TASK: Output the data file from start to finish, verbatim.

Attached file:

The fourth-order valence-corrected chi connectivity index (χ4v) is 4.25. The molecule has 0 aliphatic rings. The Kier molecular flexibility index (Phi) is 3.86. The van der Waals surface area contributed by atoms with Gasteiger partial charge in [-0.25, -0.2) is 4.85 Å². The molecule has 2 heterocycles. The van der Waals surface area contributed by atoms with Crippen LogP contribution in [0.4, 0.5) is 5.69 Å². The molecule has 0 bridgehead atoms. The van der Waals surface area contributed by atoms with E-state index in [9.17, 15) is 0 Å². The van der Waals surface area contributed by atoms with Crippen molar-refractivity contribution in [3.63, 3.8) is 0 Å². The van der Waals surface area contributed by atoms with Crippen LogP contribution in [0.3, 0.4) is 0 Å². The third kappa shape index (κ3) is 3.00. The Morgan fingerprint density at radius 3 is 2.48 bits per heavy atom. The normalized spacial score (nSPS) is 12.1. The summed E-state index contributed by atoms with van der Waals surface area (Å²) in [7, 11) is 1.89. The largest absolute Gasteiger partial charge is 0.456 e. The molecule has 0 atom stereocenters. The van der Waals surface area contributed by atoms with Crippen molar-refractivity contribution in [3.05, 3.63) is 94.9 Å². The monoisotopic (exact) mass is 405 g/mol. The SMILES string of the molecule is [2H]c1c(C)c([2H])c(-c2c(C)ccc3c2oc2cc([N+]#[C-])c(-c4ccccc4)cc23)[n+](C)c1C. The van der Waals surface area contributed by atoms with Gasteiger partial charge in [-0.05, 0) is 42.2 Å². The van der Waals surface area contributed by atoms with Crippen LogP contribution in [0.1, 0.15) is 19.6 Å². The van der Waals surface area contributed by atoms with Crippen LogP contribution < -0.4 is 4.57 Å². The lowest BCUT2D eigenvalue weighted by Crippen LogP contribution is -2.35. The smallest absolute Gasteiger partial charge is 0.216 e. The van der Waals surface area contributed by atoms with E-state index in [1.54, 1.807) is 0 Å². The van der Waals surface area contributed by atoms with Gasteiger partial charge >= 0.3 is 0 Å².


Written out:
The fourth-order valence-corrected chi connectivity index (χ4v) is 4.25. The molecule has 0 aliphatic rings. The Kier molecular flexibility index (Phi) is 3.86. The van der Waals surface area contributed by atoms with Gasteiger partial charge in [-0.25, -0.2) is 4.85 Å². The molecule has 2 heterocycles. The van der Waals surface area contributed by atoms with Crippen LogP contribution in [0.4, 0.5) is 5.69 Å². The molecule has 0 bridgehead atoms. The van der Waals surface area contributed by atoms with E-state index in [9.17, 15) is 0 Å². The van der Waals surface area contributed by atoms with Crippen molar-refractivity contribution in [3.63, 3.8) is 0 Å². The van der Waals surface area contributed by atoms with Crippen LogP contribution in [0.3, 0.4) is 0 Å². The third kappa shape index (κ3) is 3.00. The Morgan fingerprint density at radius 3 is 2.48 bits per heavy atom. The normalized spacial score (nSPS) is 12.1. The summed E-state index contributed by atoms with van der Waals surface area (Å²) in [7, 11) is 1.89. The largest absolute Gasteiger partial charge is 0.456 e. The molecule has 0 atom stereocenters. The van der Waals surface area contributed by atoms with Crippen molar-refractivity contribution in [3.05, 3.63) is 94.9 Å². The monoisotopic (exact) mass is 405 g/mol. The SMILES string of the molecule is [2H]c1c(C)c([2H])c(-c2c(C)ccc3c2oc2cc([N+]#[C-])c(-c4ccccc4)cc23)[n+](C)c1C. The van der Waals surface area contributed by atoms with Gasteiger partial charge in [-0.05, 0) is 42.2 Å². The van der Waals surface area contributed by atoms with Crippen LogP contribution in [0.1, 0.15) is 19.6 Å². The van der Waals surface area contributed by atoms with Crippen LogP contribution < -0.4 is 4.57 Å². The lowest BCUT2D eigenvalue weighted by Crippen LogP contribution is -2.35. The smallest absolute Gasteiger partial charge is 0.216 e. The van der Waals surface area contributed by atoms with E-state index in [1.54, 1.807) is 0 Å². The van der Waals surface area contributed by atoms with Gasteiger partial charge >= 0.3 is 0 Å².